A while ago, I bought a three-pack of pizza yeast to test it. After making one pizza crust with it, I decided that I wasn't interested in making another. The package very clearly said that this yeast wasn't designed for bread-baking. So of course, I took that as a challenge. Yeah, I'm a risk taker.
When I used it for pizza dough, the pizza yeast made the dough rise super-fast, but it didn't have the flavor or texture that I wanted in my pizza crust. It also wasn't what I wanted in a loaf of bread.
I figured that not only could I fix the flavor with a little honey, but I could take advantage of the quick rise at the same time. While these buns don't rise quite as fast as pizza dough, they only rise once, and they're done a lot faster than if you use regular yeast.
Tips on Making this Recipe...
by hand-kneading »
in a stand mixer »
with a food processor »
This dough is sweet enough that you could use it for cinnamon rolls, but without the cinnamon/sugar combo these resemble dinner rolls I've had at some barbecue restaurants. So going sweet or savory is up to you.
Note: If you don't have pizza yeast, you can use instant or active dry yeast. In that case, let the dough rise once in the bowl, then punch it down and form the rolls and let them rise a second time before baking.
About the author: Donna Currie has been cooking for fun and writing for pay since the days when typewritten articles traveled by snail mail. When she combined those talents in a food column for a newspaper in her area, she realized that writing about food is almost as much fun as eating. She launched the blog Cookistry and has now joined the Serious Eats team with a weekly column about baking.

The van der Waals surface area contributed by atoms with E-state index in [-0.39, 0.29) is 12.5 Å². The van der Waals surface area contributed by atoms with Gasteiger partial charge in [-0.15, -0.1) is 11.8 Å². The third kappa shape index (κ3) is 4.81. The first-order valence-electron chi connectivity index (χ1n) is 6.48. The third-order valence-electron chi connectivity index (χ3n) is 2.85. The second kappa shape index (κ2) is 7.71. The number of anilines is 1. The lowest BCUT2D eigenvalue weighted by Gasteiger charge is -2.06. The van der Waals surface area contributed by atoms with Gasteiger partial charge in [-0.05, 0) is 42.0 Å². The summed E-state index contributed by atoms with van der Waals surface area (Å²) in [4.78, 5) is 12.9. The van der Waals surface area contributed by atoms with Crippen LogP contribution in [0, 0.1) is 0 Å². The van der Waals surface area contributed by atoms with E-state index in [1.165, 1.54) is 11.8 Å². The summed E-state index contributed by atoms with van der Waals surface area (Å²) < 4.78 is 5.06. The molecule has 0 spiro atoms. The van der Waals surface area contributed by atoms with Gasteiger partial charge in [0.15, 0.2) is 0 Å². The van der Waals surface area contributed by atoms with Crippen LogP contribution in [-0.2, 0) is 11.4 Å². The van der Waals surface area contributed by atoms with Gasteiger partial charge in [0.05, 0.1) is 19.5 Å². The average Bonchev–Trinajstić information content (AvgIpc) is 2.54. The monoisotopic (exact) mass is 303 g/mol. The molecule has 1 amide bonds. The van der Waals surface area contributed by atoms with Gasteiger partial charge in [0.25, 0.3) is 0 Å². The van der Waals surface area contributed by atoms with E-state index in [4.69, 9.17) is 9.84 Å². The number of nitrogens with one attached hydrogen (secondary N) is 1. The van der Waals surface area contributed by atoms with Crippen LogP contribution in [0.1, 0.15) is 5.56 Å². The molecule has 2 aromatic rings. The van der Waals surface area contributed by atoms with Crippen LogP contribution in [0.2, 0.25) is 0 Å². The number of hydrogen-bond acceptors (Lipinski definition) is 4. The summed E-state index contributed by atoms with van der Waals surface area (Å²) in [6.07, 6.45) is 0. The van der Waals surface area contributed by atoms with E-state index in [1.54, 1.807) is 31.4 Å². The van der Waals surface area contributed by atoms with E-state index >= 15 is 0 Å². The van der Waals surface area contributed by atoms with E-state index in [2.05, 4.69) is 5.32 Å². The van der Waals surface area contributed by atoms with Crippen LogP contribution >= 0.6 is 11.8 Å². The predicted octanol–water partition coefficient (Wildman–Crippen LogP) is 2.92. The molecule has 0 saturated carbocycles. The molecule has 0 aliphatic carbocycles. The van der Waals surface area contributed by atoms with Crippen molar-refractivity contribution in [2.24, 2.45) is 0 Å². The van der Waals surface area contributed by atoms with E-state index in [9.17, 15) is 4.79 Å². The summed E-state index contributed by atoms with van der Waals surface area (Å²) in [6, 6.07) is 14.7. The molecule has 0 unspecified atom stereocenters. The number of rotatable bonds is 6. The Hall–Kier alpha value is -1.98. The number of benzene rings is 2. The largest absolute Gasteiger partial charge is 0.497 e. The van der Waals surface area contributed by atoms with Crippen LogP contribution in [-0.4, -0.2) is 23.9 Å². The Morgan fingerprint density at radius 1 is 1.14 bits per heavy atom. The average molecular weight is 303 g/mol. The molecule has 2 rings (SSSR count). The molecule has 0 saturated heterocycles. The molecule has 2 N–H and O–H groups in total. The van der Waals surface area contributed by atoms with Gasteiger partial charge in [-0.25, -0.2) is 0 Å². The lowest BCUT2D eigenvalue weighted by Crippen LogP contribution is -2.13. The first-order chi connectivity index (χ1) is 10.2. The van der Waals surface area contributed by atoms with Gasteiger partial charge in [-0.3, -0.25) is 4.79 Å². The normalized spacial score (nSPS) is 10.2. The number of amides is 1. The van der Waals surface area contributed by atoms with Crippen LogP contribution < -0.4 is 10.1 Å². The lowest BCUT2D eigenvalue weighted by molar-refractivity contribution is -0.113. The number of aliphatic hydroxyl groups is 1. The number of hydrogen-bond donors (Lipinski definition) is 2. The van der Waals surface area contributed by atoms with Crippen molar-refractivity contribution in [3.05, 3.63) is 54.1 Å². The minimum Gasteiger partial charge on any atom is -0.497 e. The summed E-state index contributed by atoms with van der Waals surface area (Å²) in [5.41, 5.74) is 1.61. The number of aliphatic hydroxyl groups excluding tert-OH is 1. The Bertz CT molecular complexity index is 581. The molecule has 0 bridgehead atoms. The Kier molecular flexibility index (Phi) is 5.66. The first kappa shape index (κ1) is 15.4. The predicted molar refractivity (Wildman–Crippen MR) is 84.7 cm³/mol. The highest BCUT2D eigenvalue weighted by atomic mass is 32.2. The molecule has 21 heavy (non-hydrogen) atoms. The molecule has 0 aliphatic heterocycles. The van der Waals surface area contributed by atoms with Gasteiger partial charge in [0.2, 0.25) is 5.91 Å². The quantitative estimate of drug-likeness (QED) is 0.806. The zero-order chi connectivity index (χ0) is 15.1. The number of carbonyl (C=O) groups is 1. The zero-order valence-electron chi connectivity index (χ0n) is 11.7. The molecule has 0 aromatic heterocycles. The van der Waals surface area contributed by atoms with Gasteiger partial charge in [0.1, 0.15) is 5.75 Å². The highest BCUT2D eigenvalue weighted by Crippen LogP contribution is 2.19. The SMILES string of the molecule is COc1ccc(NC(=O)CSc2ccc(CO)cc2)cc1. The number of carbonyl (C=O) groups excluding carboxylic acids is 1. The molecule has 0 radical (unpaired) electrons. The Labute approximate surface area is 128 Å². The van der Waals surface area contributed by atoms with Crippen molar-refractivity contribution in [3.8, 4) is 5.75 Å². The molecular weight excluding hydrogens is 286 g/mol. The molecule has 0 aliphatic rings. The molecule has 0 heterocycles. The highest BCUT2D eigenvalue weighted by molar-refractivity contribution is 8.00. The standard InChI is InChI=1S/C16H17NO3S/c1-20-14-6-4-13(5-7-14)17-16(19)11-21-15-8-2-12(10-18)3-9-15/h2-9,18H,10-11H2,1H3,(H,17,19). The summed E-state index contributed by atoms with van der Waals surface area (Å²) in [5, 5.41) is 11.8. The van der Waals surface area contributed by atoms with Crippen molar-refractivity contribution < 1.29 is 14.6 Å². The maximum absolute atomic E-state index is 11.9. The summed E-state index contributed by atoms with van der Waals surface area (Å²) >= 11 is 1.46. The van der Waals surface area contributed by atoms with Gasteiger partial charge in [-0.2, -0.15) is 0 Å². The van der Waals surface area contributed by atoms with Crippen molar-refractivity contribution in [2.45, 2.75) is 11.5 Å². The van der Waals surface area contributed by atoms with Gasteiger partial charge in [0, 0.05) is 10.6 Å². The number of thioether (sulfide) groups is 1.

- 1 cup milk
- 1/2 stick (4 tablespoons) unsalted butter
- 1/4 cup honey
- 1 package pizza yeast*
- 13 1/2 ounces (about 2 1/2 cups) bread flour
- 1 teaspoon salt
Heat milk to boiling in a small saucepan, then pour it into the bowl of your stand mixer. Add butter and honey. Stir occasionally to encourage the butter to melt. When the milk has cooled to lukewarm, add yeast and about 1/3 of the flour and stir to combine.
Let the mixture sit until it bubbles, just a few minutes. Add the rest of the flour and the salt and knead with the bread hook until the mixture is smooth an elastic. Preheat the oven to 350 degrees and sprinkle some cornmeal on a baking sheet. (I used a quarter-sheet pan because I wanted the buns to touch during baking so the sides would be soft. Use a larger pan and spread the buns out if you don't want them to touch.)
Turn the dough out onto your work surface and divide it into 15 pieces. Form each into a ball and place them seam-side down on the baking sheet. Cover with plastic wrap and set aside to rise until doubled, about an hour. When the buns have risen, bake at 350 degrees until golden, about 25 minutes.
*If you don't have pizza yeast, you can use instant or active dry yeast. In that case, let the dough rise once in the bowl, then punch it down and form the rolls and let them rise a second time before baking.